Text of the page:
Multiple Creators Claim Omnia Media Has Been Paying Late 

Omnia Media investigation
Omnia Media Yeti Studio/Adobe Stock de Art/Adobe Stock

James Simons, known to his 2.1 million YouTube subscribers as Leon Lush, thought joining Omnia Media was smart in 2017. The multi-channel network (MCN) represented huge YouTubers like The SideMen and The Misfits. In exchange for 10 percent of his earnings (which, a year later, he says he negotiated down to nothing), Simons says Omnia promised it would help him grow his channel and brand. 

But other than a sponsor deal in 2020, Simons told Passionfruit that Omnia was “just a pass-through providing no actual value.” And it was too much of a pain to leave.

“The process of leaving a network and re-linking the Google dashboard with AdSense was so daunting that I was never proactive about leaving,” Simons said. 

That nuisance transformed into a real problem. In late 2023, the MCN pushed its payment window, originally scheduled at the end of the month, to “30 days from the normal,” Simons said.

Simons claims this delay in payments continued over months, with the company eventually owing him “almost six figures.” He says his contacts “ghosted” his emails, unable to “give a date when the payments would be disbursed.”

After leaving the organization in January 2024, Simons said Omnia finally paid him. But his final December payment did not arrive until April 18.

“They are washed, that business model is dead,” Simons continued. “They provide almost nothing of value that a creator can’t get from someone else who is better suited for the job.” 

Simons is just one of multiple creators who have accused Omnia Media and its parent company, Enthusiast Gaming, of either missing payments, paying late, or not paying at all. Since the start of January 2024, at least six creators have spoken up online or shared their stories with Passionfruit about the MCN.

What Is Omnia Media? 

Omnia Media, which claims to have “over 500 talent” in the gaming space, was founded in 2013 by Tamoor Shafi. Just two years later, the company amassed a collection of over 140 influencers across YouTube, Instagram, Facebook, Vine, Pinterest, and Snapchat, according to TheWrap.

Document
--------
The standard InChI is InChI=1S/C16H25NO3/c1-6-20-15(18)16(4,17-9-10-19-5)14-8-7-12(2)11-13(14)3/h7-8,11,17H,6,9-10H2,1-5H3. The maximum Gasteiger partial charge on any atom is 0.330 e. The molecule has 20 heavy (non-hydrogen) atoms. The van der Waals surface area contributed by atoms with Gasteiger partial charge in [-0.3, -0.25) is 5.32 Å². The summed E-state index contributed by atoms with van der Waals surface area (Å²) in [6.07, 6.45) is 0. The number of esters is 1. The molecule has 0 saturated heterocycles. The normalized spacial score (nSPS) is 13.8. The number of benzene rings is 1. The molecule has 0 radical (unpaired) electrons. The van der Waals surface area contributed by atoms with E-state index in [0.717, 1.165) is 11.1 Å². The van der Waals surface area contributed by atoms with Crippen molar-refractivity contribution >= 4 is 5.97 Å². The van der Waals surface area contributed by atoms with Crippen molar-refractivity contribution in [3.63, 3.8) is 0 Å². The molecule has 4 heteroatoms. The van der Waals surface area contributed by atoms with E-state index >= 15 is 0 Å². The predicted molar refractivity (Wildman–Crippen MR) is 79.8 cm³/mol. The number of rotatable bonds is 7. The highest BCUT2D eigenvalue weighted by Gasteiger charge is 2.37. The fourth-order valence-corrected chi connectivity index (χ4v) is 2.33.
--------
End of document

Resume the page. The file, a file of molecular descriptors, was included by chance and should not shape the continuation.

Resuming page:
“We have become one of the most powerful amplifiers of compelling, talented voices in the industry. And our accelerating growth enables us to capitalize on emerging market trends,” Shafi told TheWrap in 2015. 

The network continued to grow, and Canadian indie development company Blue Ant acquired it in 2016. It then replaced Shafi as CEO with the former head of YouTube Canada, David Brown.

In 2020, a new company purchased it again. This time, Canadian digital media company Enthusiast Gaming. Omnia joined Enthusiast’s roster of over 50 websites and esports team Luminosity

But just a few short years later, Enthusiast Gaming was in turmoil. In 2022, shareholders authored a letter to have CEO Adrian Montgomery resign, according to the Washington Post. By 2023, things were not going well for Enthusiast Gaming. It had gone through multiple CEOs, rounds of layoffs, and a net loss year-over-year. 

Creator Turmoil

In January 2024, investigative YouTuber Stephen “Coffeezilla” Findeisen tweeted that he was looking into Omnia Media not paying creators. He specifically mentioned that YouTuber Chad “Anything4Views” Roberts claimed Omnia did not pay him.

Roberts, an Australian YouTuber, has over 348,000 subscribers. He told Passionfruit that Omnia owed him $80,000 for November and $100,000 for December 2023. He says he only received payment in April 2024 after hiring a lawyer and “taking the first steps to get an actual case going.” 

“The unfortunate truth is unless you have money for a lawyer who’s good enough to scare them, you probably won’t get your payment before they declare bankruptcy and take everyone’s money,” Roberts said. 

Roberts and his video podcast “Cold Ones” are still prominently on Omnia Media’s website and talent page. But Roberts said that he left the organization in January as soon as the first payment was late.